by Penelope Graham
A bill to legalize physician-assisted dying has been voted through by Members of Parliament at 186 to 137, and is now on its way to the Senate for approval prior to a June 6th
deadline. Bill C-14, which was tabled in April, will lift a ban on assisted dying, following a 16-month Supreme Court-imposed deadline for final legislation. In February 2015, the court ruled an existing ban on the practice was unconstitutional and in violation of patients’ rights under the Charter of Rights and Freedoms.
In April, life insurers stated that they would back such legislation, waiving the standard two-year exemption period for suicides.
Frank Zinatelli, vice president and general counsel at the Canadian Life and Health Insurance Association
, says anyone who goes through the process as mandated by legislation for physician-assisted death would not be affected by the suicide clause and beneficiaries would receive policy payouts.
“If a person goes through those processes, that is the will of society that they be allowed to do this, and consequently, we wouldn’t stand in the way,” he says in an interview with Life Health Professional
. “It’s something that we have stated – this is the industry position – we have been speaking with the provincial governments to ensure that’s reflected.”
He adds that while there won’t be much of an impact on how life insurers provide coverage, or underwrite those with existing illnesses, he foresees it will be increasingly important that death certificates include a comprehensive cause of death.
“It will be important what appears on the death certificate of a person, in that instance, there will probably be valid reasons for governments to want that, if it was a physician-assisted death, for statistical purposes,” he says. “It will also be important to indicate underlying cause of the death.”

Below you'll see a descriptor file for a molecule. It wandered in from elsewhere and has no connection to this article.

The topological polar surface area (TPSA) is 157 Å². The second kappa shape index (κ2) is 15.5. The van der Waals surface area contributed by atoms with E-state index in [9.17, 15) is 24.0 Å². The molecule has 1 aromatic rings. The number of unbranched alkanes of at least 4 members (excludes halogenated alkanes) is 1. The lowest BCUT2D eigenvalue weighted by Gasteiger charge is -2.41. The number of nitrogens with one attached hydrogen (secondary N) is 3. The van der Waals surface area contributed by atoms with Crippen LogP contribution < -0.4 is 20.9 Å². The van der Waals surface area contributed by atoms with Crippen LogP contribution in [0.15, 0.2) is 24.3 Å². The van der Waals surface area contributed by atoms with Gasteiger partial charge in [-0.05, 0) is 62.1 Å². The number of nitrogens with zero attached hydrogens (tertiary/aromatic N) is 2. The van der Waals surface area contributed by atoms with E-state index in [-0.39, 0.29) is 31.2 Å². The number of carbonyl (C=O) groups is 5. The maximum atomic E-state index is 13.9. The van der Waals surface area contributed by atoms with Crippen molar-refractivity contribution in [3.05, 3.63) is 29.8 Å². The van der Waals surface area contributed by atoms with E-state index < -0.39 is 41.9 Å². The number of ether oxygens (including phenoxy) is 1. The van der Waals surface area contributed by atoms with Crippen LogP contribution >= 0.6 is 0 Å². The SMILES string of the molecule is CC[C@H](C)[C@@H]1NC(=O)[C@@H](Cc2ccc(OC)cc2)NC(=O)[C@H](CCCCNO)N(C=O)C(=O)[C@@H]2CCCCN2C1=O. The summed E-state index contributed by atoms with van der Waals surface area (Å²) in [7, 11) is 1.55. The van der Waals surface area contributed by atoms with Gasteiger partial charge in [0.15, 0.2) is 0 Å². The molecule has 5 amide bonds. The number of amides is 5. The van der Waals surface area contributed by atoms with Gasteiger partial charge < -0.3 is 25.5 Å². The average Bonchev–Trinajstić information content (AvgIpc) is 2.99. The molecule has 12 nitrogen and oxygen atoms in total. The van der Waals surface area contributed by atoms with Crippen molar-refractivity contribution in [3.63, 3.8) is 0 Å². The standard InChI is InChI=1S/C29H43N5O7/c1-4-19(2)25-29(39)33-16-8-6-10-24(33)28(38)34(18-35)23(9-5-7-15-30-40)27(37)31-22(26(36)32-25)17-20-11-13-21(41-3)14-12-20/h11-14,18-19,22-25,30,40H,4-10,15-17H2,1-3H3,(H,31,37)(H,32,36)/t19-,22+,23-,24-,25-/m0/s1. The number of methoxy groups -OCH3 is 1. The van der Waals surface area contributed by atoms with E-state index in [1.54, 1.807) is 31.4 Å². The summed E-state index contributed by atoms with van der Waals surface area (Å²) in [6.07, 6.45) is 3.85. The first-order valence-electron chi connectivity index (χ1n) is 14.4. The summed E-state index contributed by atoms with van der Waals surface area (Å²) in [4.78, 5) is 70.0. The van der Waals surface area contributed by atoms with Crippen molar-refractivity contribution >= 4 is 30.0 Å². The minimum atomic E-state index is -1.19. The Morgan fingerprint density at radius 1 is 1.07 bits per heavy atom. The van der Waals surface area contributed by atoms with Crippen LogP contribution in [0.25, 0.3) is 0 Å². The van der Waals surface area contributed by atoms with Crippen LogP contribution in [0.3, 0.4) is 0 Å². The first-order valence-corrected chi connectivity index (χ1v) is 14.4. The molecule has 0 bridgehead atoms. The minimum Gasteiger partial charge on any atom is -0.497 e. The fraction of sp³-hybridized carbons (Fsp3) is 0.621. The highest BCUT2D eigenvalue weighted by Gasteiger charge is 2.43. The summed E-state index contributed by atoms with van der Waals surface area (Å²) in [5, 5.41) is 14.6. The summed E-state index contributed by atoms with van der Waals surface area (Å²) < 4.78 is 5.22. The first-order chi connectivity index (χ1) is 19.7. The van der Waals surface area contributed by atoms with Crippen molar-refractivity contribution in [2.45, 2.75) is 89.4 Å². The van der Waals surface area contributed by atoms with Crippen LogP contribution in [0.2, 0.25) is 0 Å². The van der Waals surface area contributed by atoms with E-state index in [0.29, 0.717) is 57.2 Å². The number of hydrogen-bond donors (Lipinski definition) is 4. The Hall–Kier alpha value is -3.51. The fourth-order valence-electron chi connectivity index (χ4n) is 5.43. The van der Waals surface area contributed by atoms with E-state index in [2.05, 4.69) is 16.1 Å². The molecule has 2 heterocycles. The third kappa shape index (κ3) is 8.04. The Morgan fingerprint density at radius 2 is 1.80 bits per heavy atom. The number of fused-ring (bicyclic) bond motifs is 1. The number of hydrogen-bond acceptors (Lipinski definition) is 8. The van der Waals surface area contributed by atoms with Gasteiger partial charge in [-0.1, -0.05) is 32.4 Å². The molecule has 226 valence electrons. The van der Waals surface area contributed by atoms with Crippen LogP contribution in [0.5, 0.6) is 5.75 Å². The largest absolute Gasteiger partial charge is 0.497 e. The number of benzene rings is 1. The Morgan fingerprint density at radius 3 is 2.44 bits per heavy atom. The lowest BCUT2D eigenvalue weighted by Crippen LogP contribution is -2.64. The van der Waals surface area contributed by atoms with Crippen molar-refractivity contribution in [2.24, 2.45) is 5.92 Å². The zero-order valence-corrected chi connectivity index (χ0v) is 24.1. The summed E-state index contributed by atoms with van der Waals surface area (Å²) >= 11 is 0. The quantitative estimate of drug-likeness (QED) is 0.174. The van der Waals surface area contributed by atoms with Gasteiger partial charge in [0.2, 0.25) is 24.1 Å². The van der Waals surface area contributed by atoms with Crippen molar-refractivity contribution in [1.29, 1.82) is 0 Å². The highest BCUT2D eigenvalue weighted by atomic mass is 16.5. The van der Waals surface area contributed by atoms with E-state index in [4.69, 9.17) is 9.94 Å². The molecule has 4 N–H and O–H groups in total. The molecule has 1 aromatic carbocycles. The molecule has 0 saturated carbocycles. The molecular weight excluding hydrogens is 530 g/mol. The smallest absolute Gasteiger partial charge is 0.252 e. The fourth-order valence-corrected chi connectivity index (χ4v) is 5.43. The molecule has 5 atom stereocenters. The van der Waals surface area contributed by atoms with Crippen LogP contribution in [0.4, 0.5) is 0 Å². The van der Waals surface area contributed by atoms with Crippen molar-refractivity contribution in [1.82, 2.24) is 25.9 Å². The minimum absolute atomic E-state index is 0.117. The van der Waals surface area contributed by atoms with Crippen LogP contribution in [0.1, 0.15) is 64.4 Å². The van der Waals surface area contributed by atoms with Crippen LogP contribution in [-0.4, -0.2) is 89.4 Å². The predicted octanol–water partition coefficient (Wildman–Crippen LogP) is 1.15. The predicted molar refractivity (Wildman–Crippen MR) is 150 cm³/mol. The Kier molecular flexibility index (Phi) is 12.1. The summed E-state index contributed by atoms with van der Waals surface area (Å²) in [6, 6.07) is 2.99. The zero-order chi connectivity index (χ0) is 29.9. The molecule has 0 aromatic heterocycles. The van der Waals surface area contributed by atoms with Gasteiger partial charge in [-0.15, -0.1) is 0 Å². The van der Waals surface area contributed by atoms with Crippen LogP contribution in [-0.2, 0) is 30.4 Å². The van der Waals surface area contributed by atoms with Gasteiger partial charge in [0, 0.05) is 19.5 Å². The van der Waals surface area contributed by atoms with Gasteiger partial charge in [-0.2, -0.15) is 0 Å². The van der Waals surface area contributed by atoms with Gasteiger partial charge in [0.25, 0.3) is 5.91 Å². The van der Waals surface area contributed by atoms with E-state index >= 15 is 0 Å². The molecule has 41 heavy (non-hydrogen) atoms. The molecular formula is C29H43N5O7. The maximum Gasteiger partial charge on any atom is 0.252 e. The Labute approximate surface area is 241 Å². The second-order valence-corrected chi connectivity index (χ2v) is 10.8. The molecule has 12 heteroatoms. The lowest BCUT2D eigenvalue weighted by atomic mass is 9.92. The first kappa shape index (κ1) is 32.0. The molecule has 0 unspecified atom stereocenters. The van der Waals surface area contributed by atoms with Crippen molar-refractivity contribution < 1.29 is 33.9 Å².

The immediate future of Bill C-14 is still unclear, as the current iteration has been contested by advocates of assisted dying and members of the Senate. The existing legislation would restrict the option of physician-related death only to mentally competent adults with serious or incurable illnesses, diseases, or those who are “suffering intolerably”. Their death must also be “reasonably foreseeable” – a clause critics say leaves too much of a grey area for physicians to act with certainty.
Critics have called for the June 6 deadline to be disregarded, urging government to develop a more comprehensive bill rather than rush the existing to legislation. However, Health Minister Jane Philpott insists timely legalization is crucial. “Without legislation in place, health-care providers will not have the legal framework that they require to proceed," Philpott told MPs Monday.
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